The ice lattice is always practically air-free but the melt water will dissolve a volume aV
w1 of air from the bubble. α = 0.029, the volume solubility of atmospheric air in water at 0° C.
The gas law yields the following relation, provided that there is no water with the bubble at Pm
If we can measure V
a1 and V
w1 or their ratio, we can compute Pm
is close to the maximum pressure to which the ice has been subjected in the glacier. If V
≠ 0, then the real pressure was less than the computed one. There is a limit to the estimation of Pm
, considering the ratio of volume of water to volume of free air in the bubble.
This ratio has its maximum value Ra
1 = 1 atm. As Pm
, increases the value of R
approaches 1/(β − 1) = 11.1. The depth of ice corresponding to the hydrostatic pressure Pm
is approximately 11(P
− 1) meters, and Table I (p. 445) is computed:
1 and P
1 have been determined, then Ra
can be computed.
can be computed from the following two equations, corresponding to (2) and (3):
The solutions are
Here, then, we apparently have a method for determining the maximum depth from which an ice specimen has emerged. However, there are difficulties as we shall see later.
is found to exceed 11.1 then there exists a pressure P
2 at which the air bubble disappears, all the air being forced into solution in the water V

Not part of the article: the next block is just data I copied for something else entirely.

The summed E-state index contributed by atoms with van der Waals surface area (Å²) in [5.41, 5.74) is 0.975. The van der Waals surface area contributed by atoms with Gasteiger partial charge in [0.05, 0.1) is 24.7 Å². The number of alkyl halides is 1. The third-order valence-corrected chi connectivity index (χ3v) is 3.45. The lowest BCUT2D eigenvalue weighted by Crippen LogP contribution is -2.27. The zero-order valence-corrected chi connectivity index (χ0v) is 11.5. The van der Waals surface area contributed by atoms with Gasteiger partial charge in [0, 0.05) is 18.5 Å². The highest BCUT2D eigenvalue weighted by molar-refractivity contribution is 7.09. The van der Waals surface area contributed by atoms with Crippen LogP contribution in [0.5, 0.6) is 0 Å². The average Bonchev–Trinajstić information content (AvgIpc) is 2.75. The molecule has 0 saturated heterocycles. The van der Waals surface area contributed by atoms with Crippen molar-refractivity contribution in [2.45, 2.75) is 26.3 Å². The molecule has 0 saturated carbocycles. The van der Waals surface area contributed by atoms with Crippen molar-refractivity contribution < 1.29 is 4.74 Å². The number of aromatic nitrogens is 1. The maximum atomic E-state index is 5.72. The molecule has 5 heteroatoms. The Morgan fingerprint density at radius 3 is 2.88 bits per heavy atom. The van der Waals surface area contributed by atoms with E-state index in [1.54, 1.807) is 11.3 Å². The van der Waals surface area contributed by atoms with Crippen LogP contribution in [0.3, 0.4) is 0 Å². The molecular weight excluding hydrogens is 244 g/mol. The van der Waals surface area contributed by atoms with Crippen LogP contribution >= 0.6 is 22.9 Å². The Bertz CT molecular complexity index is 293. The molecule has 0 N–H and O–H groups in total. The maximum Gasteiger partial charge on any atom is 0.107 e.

is then not estimable, and the bulk density of the ice containing the air bubbles exceeds 1/β = 0.917. If the density of such ice is found to be δ, then
It is known (Seligman and Perutz) that as névé sinks in the accumulation basin and is compressed, the previously communicating pores are isolated from each other at a density of approximately 0.8. We then have fine-grained bubbly ice with bubble pressure Pa
. To be on the safe side let us assume that the bubbly ice originates at a density of 0.84. The porosity of this ice is 8.4 per cent. A litre contains 84 ml. air and 916 ml. ice=840 gr. Now let this ice sink to a depth of only 150 meters of ice load and re-emerge in the ablation zone sufficiently slowly for the postulated pressure melting to proceed in equilibrium with the hydrostatic pressure. Ratio R
= 10 = 840/84. Thus V
accounts for the total ice mass, which would appear to have completely melted by the time it reaches the surface. But melting is only possible if heat is available and we shall see that another important factor intervenes to lessen melting.
Before carrying the discussion further, I will report on observations made on bubbly ice from the foot of the Malaspina Piedmont Glacier in Alaska.
The ice specimens to be examined were hewn out of the sides of crevasses, from spots that had not been subjected to solar radiation. A specially constructed pycnometer was used for the measurements. As considerable trouble was experienced with the sealing and with the shape of the cover it is proposed to use a different construction in the future, as sketched in Fig. 1 (p. 449).
Cool apparatus (Fig. 1) and bottle of liquid to approximately 0°. The liquid used was trichloroethylene, density 1.5.
Place specimen in empty pycnometer (capacity A ml.), and close lid. Stopcocks No. 1 and No. 2 open. The ice specimen should fill the pycnometer as much as possible, but should be rounded at the bottom in order to avoid trapping melt water and air bubbles there. The top of the specimen can be flat, and should have a sharp edge into which several nicks have been cut to allow air bubbles and water to escape upwards when the edge of the floating ice specimen is pressed against the lid.